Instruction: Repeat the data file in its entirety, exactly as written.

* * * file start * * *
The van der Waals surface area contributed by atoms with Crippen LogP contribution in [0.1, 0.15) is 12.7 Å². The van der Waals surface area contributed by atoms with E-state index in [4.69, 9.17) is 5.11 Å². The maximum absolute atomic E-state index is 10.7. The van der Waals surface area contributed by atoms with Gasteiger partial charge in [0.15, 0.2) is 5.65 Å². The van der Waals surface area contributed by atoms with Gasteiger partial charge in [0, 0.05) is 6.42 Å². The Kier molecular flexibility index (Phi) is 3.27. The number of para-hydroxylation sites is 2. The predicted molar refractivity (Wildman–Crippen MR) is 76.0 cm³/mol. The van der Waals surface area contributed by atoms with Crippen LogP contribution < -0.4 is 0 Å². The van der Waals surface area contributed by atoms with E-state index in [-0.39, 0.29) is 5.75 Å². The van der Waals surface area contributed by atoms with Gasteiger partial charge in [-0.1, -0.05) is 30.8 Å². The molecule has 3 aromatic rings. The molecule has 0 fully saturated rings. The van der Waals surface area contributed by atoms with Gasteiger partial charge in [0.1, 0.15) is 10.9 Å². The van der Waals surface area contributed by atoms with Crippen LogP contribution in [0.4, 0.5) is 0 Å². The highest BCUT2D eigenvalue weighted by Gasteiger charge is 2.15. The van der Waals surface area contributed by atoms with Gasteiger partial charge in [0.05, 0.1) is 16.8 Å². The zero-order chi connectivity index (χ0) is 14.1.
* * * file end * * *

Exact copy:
The van der Waals surface area contributed by atoms with Crippen LogP contribution in [0.1, 0.15) is 12.7 Å². The van der Waals surface area contributed by atoms with E-state index in [4.69, 9.17) is 5.11 Å². The maximum absolute atomic E-state index is 10.7. The van der Waals surface area contributed by atoms with Gasteiger partial charge in [0.15, 0.2) is 5.65 Å². The van der Waals surface area contributed by atoms with Gasteiger partial charge in [0, 0.05) is 6.42 Å². The Kier molecular flexibility index (Phi) is 3.27. The number of para-hydroxylation sites is 2. The predicted molar refractivity (Wildman–Crippen MR) is 76.0 cm³/mol. The van der Waals surface area contributed by atoms with Crippen LogP contribution < -0.4 is 0 Å². The van der Waals surface area contributed by atoms with E-state index in [-0.39, 0.29) is 5.75 Å². The van der Waals surface area contributed by atoms with Gasteiger partial charge in [-0.1, -0.05) is 30.8 Å². The molecule has 3 aromatic rings. The molecule has 0 fully saturated rings. The van der Waals surface area contributed by atoms with Gasteiger partial charge in [0.1, 0.15) is 10.9 Å². The van der Waals surface area contributed by atoms with Crippen LogP contribution in [0.4, 0.5) is 0 Å². The highest BCUT2D eigenvalue weighted by Gasteiger charge is 2.15. The van der Waals surface area contributed by atoms with Gasteiger partial charge in [0.05, 0.1) is 16.8 Å². The zero-order chi connectivity index (χ0) is 14.1.